Springfield Sears could survive bankruptcy

The Springfield Sears is one of more than 500 locations the store’s owners hope a buyer will keep open, but a local official says the store isn’t driving the traffic the city needs from the space.

In a court document filed last week, Sears announced 505 stores it hopes a buyer will keep open. Among that list were 17 Ohio Kmart and Sears stores, including Springfield’s Sears, one in Cincinnati and two near Columbus. The chain is currently looking for bidders in bankruptcy court to take over the 505 “go forward” stores.

The Clark County Land Reutilization Corporation bought 40 acres at the mall for slightly more than $3 million earlier this year and has been working with a private developer to find ways to revive the mall space. Executive director Tom Hale said he’s been in contact with Sears for months and up until October, when they stopped returning his calls, they said the store would not close.

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Other regional stores are already slated to close. The Dayton Mall store in Miami Twp. shuttered earlier this week, and the company plans to shut down the Mall at Fairfield Commons store in Beavercreak in December, followed by the Piqua store in February. In total, the company has announced more than 228 store closures since this summer.

“Sears like many of those kind of chain stores are facing increased competition from online retailers and a lot of brick and mortar stores are having a hard time making it,” said Bill Even, economics professor at Miami University. “The things that people used to get at Sears they can get fairly easily online.”

But Sears likely decided to keep Springfield because it owns the space and nearly 13 acres at the Upper Valley Mall, said German Twp. planning and zoning director George Degenhart.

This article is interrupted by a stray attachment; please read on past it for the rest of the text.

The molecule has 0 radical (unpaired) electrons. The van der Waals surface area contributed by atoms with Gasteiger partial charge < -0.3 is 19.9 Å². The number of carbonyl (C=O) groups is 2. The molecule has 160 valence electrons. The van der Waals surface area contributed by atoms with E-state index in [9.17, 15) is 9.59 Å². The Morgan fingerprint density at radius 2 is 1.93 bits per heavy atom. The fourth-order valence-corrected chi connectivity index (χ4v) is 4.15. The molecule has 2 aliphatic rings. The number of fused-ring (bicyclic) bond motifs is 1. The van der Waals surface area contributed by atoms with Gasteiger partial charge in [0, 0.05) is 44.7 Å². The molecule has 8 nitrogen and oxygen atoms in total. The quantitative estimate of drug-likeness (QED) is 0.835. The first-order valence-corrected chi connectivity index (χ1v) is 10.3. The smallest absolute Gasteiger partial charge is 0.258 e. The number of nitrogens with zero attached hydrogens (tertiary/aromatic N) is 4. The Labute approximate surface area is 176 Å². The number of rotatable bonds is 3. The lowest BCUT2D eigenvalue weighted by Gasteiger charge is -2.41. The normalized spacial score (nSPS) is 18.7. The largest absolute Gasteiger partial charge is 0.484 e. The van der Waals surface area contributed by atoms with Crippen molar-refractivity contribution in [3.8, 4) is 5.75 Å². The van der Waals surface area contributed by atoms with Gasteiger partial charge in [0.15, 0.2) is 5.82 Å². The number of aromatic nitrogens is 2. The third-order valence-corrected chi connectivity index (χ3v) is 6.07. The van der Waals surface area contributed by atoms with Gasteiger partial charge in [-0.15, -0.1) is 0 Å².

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Sears leases most of its properties from malls themselves or Seritage Growth Properties, the real estate investment company spun off from Sears Holdings in 2015.

“Some of the stores that they closed probably drive more traffic than we do,” Degenhart said. “This is a property management decision, not a retail decision.”

Sears also has very little competition, being the only remaining anchor at the Upper Valley Mall. Sears’ partnership to install tires shoppers buy on Amazon has also seen some success across the nation, including Springfield’s Auto Center.

But if Sears Holding Corp. does find a bidder to take over the Springfield store, it could limit the options for future development that would make the property better for the community. But all opportunities are still on the table, Degenhart said.

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“We hope they’re successful. We hope they go along with the new plan whatever it may be. No one’s ever really asked them to leave. We just wanted always a decision…and apparently right now they’re staying,” Hale said, adding that Sears could greatly benefit from the development if they’re willing to go along with it.

The city is considering all options, Degenhart said, including reusing the mall buildings or tearing it down and starting again. He said he wants to space to be a gathering place for the area where everyone can find something they want to do.

“If we can drive traffic, everything else will take care of itself,” he said. “If you’ve got a music venue or a sports venue, if that brings people, it will even drive retail again,” Degenhart said.


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